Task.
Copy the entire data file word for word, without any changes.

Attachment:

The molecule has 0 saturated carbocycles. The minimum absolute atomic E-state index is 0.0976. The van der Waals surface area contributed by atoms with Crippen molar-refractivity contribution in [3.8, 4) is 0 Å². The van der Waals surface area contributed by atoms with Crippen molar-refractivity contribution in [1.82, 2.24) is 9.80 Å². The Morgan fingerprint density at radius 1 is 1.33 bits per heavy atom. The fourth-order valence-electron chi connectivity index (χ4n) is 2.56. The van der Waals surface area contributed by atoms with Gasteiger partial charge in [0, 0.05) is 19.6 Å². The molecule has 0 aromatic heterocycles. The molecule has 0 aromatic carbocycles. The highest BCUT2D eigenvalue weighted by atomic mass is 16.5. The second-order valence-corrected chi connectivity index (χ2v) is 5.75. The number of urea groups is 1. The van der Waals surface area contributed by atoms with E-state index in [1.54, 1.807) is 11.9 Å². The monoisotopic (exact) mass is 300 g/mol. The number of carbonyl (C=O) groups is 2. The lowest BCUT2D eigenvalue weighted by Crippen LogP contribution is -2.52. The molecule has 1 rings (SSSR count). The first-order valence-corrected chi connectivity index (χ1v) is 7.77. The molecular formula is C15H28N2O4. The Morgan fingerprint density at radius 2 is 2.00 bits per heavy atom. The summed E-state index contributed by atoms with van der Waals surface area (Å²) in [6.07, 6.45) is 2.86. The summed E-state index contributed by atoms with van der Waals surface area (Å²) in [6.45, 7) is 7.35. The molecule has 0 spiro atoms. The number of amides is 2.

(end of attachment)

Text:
The molecule has 0 saturated carbocycles. The minimum absolute atomic E-state index is 0.0976. The van der Waals surface area contributed by atoms with Crippen molar-refractivity contribution in [3.8, 4) is 0 Å². The van der Waals surface area contributed by atoms with Crippen molar-refractivity contribution in [1.82, 2.24) is 9.80 Å². The Morgan fingerprint density at radius 1 is 1.33 bits per heavy atom. The fourth-order valence-electron chi connectivity index (χ4n) is 2.56. The van der Waals surface area contributed by atoms with Gasteiger partial charge in [0, 0.05) is 19.6 Å². The molecule has 0 aromatic heterocycles. The molecule has 0 aromatic carbocycles. The highest BCUT2D eigenvalue weighted by atomic mass is 16.5. The second-order valence-corrected chi connectivity index (χ2v) is 5.75. The number of urea groups is 1. The van der Waals surface area contributed by atoms with E-state index in [1.54, 1.807) is 11.9 Å². The monoisotopic (exact) mass is 300 g/mol. The number of carbonyl (C=O) groups is 2. The lowest BCUT2D eigenvalue weighted by Crippen LogP contribution is -2.52. The molecule has 1 rings (SSSR count). The first-order valence-corrected chi connectivity index (χ1v) is 7.77. The molecular formula is C15H28N2O4. The Morgan fingerprint density at radius 2 is 2.00 bits per heavy atom. The summed E-state index contributed by atoms with van der Waals surface area (Å²) in [6.07, 6.45) is 2.86. The summed E-state index contributed by atoms with van der Waals surface area (Å²) in [6.45, 7) is 7.35. The molecule has 0 spiro atoms. The number of amides is 2.